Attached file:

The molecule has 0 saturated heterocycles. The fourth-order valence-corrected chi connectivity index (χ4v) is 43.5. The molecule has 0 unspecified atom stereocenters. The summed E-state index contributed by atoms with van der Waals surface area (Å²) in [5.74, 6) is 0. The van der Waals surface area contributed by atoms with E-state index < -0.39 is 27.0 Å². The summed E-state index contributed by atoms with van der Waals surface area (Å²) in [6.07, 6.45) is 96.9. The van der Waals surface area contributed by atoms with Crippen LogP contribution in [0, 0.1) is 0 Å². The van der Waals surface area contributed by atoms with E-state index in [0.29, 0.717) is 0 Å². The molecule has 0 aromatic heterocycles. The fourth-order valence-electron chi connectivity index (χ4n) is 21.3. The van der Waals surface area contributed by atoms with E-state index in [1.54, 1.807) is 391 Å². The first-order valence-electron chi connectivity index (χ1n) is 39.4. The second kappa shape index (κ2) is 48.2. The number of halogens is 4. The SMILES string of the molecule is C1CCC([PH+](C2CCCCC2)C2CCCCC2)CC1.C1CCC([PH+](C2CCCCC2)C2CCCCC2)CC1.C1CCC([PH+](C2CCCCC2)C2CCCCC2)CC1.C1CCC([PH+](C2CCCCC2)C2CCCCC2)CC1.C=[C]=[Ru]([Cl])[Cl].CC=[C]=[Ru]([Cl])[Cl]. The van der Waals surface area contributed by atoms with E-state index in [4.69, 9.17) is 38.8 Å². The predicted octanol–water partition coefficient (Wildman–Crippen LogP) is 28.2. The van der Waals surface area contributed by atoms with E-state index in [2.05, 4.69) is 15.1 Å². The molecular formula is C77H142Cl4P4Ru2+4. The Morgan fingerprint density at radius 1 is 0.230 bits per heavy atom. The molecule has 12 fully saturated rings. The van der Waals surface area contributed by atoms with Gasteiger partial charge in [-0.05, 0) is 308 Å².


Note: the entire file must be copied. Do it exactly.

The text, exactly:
The molecule has 0 saturated heterocycles. The fourth-order valence-corrected chi connectivity index (χ4v) is 43.5. The molecule has 0 unspecified atom stereocenters. The summed E-state index contributed by atoms with van der Waals surface area (Å²) in [5.74, 6) is 0. The van der Waals surface area contributed by atoms with E-state index < -0.39 is 27.0 Å². The summed E-state index contributed by atoms with van der Waals surface area (Å²) in [6.07, 6.45) is 96.9. The van der Waals surface area contributed by atoms with Crippen LogP contribution in [0, 0.1) is 0 Å². The van der Waals surface area contributed by atoms with E-state index in [0.29, 0.717) is 0 Å². The molecule has 0 aromatic heterocycles. The fourth-order valence-electron chi connectivity index (χ4n) is 21.3. The van der Waals surface area contributed by atoms with E-state index in [1.54, 1.807) is 391 Å². The first-order valence-electron chi connectivity index (χ1n) is 39.4. The second kappa shape index (κ2) is 48.2. The number of halogens is 4. The SMILES string of the molecule is C1CCC([PH+](C2CCCCC2)C2CCCCC2)CC1.C1CCC([PH+](C2CCCCC2)C2CCCCC2)CC1.C1CCC([PH+](C2CCCCC2)C2CCCCC2)CC1.C1CCC([PH+](C2CCCCC2)C2CCCCC2)CC1.C=[C]=[Ru]([Cl])[Cl].CC=[C]=[Ru]([Cl])[Cl]. The van der Waals surface area contributed by atoms with E-state index in [4.69, 9.17) is 38.8 Å². The predicted octanol–water partition coefficient (Wildman–Crippen LogP) is 28.2. The van der Waals surface area contributed by atoms with E-state index in [2.05, 4.69) is 15.1 Å². The molecular formula is C77H142Cl4P4Ru2+4. The Morgan fingerprint density at radius 1 is 0.230 bits per heavy atom. The molecule has 12 fully saturated rings. The van der Waals surface area contributed by atoms with Gasteiger partial charge in [-0.05, 0) is 308 Å².